… Nice modern small bus was taking me to Siem Reap from Phnom Penh.Mixed passengers inside, travelers, locals and one guided group of touriststhat was bragging all the time about the conditions in the hotel, the bad food they had in the restaurants, how poor looking and not well maintained is theroyal palace and so on and on. I used my headphones to mute them, and grabed my Canon to document something interesting that can be seen from the window.
I must say that i am highly recommending to all, go to Siem Reap by bus, you’ll be fascinated by the rural places, the way people are living, the transportations they are using, plus you’ll stop for a snack by the road and you’ll try some fried frogs and you’ll have short period of time to take some shots of the people that are living there.
I arrived in Siem Reap on a parking with 10 more busses, there i was hit by a “tourist” shock. Families, groups, people with suitcases, Indiana Jones wannabes and similar unwanted faces. I found my way trough the crowd and i looked for a Tuk Tuk to drive me to the hotel, while i was uploading my bags in the “cab” a family guy approached me and said “don’t go with him, he will rip you off!” — “Really, i’ll take my chances” — i said to him and thought to my self that “i rather let him rip me off for a dollar or two, than to go with you in a van and listen all the way to the hotel about yours and your friends everyday jobs and how someones aunt divorced for the third time”.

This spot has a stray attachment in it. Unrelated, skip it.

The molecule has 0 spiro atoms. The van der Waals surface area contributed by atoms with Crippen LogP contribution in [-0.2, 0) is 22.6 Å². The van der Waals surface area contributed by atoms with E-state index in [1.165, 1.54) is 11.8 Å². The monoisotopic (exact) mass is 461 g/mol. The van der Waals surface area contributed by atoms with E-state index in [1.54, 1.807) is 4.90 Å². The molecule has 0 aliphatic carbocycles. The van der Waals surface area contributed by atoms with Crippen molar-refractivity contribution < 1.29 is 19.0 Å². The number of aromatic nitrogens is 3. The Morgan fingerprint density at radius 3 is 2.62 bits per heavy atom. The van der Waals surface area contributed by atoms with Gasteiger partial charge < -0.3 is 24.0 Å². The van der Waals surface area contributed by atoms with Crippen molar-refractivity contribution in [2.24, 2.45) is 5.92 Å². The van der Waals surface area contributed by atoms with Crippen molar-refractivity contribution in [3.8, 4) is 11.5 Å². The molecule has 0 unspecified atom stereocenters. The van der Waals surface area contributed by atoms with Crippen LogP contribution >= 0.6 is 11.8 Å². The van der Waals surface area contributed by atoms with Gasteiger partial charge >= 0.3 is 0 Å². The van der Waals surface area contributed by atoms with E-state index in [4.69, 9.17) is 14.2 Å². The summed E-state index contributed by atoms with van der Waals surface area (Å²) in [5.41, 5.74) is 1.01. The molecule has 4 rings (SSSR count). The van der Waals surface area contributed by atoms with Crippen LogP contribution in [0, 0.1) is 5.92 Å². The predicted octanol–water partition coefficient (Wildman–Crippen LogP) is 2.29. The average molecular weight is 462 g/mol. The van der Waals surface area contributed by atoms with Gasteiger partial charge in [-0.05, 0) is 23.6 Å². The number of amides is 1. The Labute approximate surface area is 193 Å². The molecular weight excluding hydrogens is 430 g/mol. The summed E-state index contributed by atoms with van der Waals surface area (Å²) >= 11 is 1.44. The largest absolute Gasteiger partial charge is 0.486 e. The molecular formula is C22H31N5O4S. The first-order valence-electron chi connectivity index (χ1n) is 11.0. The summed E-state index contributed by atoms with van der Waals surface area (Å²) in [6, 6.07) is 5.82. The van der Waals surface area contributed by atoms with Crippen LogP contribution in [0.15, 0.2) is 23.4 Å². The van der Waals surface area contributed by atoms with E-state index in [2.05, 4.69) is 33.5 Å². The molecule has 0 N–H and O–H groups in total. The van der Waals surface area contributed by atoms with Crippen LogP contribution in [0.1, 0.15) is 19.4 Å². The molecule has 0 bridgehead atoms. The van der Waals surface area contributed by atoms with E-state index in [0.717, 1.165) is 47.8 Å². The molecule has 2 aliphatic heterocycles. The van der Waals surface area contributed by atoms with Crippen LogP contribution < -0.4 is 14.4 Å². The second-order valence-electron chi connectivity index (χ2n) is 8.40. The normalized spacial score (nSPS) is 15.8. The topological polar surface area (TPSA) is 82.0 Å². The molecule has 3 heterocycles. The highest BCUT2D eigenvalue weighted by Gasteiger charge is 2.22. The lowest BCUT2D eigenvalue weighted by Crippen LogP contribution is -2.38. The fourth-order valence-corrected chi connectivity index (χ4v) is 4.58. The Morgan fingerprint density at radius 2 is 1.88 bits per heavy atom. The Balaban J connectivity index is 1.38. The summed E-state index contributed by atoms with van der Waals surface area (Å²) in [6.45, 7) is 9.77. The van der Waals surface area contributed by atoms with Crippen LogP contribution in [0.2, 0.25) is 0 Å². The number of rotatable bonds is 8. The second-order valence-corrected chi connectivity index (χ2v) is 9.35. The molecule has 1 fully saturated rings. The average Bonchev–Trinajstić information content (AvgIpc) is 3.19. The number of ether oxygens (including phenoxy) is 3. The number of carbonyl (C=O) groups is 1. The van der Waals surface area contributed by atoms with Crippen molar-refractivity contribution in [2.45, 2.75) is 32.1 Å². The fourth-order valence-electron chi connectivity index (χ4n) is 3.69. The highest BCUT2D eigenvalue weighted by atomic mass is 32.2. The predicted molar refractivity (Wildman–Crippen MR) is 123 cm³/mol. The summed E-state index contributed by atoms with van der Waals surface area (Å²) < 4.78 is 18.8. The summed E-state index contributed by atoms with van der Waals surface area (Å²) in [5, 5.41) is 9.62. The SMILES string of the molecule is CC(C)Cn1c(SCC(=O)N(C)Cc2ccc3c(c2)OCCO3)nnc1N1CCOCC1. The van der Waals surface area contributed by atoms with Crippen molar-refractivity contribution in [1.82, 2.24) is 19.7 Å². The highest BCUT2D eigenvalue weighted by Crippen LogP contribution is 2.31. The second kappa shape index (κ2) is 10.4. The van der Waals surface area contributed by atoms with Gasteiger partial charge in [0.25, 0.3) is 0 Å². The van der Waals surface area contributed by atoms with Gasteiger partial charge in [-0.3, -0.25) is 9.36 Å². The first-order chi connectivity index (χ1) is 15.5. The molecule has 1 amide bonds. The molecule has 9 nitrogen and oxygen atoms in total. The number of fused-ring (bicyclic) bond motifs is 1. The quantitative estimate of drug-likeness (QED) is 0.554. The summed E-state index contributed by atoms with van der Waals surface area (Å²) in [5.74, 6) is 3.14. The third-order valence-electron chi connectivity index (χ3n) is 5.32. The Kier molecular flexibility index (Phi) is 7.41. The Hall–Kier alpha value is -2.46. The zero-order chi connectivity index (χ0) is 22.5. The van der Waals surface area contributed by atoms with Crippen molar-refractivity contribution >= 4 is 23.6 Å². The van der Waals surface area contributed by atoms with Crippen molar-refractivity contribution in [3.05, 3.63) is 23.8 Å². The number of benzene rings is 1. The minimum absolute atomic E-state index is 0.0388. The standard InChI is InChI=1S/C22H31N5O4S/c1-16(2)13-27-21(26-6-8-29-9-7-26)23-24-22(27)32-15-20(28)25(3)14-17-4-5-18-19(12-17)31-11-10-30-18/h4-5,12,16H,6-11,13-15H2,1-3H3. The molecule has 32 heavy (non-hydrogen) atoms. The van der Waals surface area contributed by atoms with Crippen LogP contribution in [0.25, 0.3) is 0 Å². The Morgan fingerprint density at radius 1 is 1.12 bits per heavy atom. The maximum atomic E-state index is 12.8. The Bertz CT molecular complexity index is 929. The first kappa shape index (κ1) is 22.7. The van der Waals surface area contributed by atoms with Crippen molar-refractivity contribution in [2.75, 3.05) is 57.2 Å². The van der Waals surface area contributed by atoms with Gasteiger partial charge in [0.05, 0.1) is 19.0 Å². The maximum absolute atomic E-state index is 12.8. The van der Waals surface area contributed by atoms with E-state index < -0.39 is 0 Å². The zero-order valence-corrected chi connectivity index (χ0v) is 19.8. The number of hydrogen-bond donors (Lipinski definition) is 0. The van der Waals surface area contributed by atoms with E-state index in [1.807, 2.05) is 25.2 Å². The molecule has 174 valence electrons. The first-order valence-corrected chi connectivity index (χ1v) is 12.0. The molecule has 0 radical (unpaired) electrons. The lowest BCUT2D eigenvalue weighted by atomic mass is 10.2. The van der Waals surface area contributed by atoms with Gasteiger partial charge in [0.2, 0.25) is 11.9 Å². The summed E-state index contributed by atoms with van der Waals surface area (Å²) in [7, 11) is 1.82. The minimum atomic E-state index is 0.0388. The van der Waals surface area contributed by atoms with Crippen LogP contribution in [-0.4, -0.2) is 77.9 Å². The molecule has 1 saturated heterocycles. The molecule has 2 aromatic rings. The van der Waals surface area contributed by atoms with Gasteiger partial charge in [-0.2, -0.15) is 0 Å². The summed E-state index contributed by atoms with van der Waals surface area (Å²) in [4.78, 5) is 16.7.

The time was just before sunset so i had approximately half an hour of light to visit the “Wat Preah Prohm Roth”, temple in the center of the city, you can find it easily because it is on the map in the +Lonely Planet guide book. Nice temple, not over crowded, filled with monks, i don’t know if they are there all the time or there was some event going on. I had luck to witness a wedding in the yard, so that was fun for me, seeing their traditions and customs.
There i met with my guide for the Angkor Wat tour, and after i finished with him i went to a bar to have a beer. 0.50$ for a draft beer!!! I drank few beers, chat with few other travelers from AU, found a Tuk Tuk and i was off to the hotel for a good sleep.
The next few days i was exploring Angkor Wat so everything else that happened in Siem Reap city was getting wasted in the night and going to the markets so i can buy water and snacks for the next day.
One night i was in, ughhh i don’t remember the name of the restaurant … anyway, there is a restaurant on the Pub street with amazing traditionalKhmer music, where dancers are performing traditional acts with motives from the Khmer history, that is a must see thing in Siem Reap.